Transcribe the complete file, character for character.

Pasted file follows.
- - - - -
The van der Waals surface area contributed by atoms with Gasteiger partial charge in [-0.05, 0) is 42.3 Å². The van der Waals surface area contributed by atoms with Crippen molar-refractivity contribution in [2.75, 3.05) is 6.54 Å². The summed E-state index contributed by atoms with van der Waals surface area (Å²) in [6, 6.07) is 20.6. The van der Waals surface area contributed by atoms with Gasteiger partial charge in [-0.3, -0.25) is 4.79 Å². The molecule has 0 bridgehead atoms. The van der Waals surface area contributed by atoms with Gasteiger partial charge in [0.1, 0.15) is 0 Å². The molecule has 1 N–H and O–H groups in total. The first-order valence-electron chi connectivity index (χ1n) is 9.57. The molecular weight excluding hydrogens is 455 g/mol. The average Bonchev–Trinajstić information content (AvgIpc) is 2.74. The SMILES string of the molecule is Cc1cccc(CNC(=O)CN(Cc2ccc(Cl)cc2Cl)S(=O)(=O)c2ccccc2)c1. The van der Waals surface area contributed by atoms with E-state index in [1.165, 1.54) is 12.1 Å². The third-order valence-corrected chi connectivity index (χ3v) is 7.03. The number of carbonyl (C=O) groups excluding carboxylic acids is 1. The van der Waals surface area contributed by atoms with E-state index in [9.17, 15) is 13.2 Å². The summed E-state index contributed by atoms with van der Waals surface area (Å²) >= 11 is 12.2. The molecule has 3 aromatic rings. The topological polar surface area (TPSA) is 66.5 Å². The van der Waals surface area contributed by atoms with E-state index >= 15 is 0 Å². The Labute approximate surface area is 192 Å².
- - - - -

The van der Waals surface area contributed by atoms with Gasteiger partial charge in [-0.05, 0) is 42.3 Å². The van der Waals surface area contributed by atoms with Crippen molar-refractivity contribution in [2.75, 3.05) is 6.54 Å². The summed E-state index contributed by atoms with van der Waals surface area (Å²) in [6, 6.07) is 20.6. The van der Waals surface area contributed by atoms with Gasteiger partial charge in [-0.3, -0.25) is 4.79 Å². The molecule has 0 bridgehead atoms. The van der Waals surface area contributed by atoms with Gasteiger partial charge in [0.1, 0.15) is 0 Å². The molecule has 1 N–H and O–H groups in total. The first-order valence-electron chi connectivity index (χ1n) is 9.57. The molecular weight excluding hydrogens is 455 g/mol. The average Bonchev–Trinajstić information content (AvgIpc) is 2.74. The SMILES string of the molecule is Cc1cccc(CNC(=O)CN(Cc2ccc(Cl)cc2Cl)S(=O)(=O)c2ccccc2)c1. The van der Waals surface area contributed by atoms with E-state index in [1.165, 1.54) is 12.1 Å². The third-order valence-corrected chi connectivity index (χ3v) is 7.03. The number of carbonyl (C=O) groups excluding carboxylic acids is 1. The van der Waals surface area contributed by atoms with E-state index in [9.17, 15) is 13.2 Å². The summed E-state index contributed by atoms with van der Waals surface area (Å²) >= 11 is 12.2. The molecule has 3 aromatic rings. The topological polar surface area (TPSA) is 66.5 Å². The van der Waals surface area contributed by atoms with E-state index >= 15 is 0 Å². The Labute approximate surface area is 192 Å².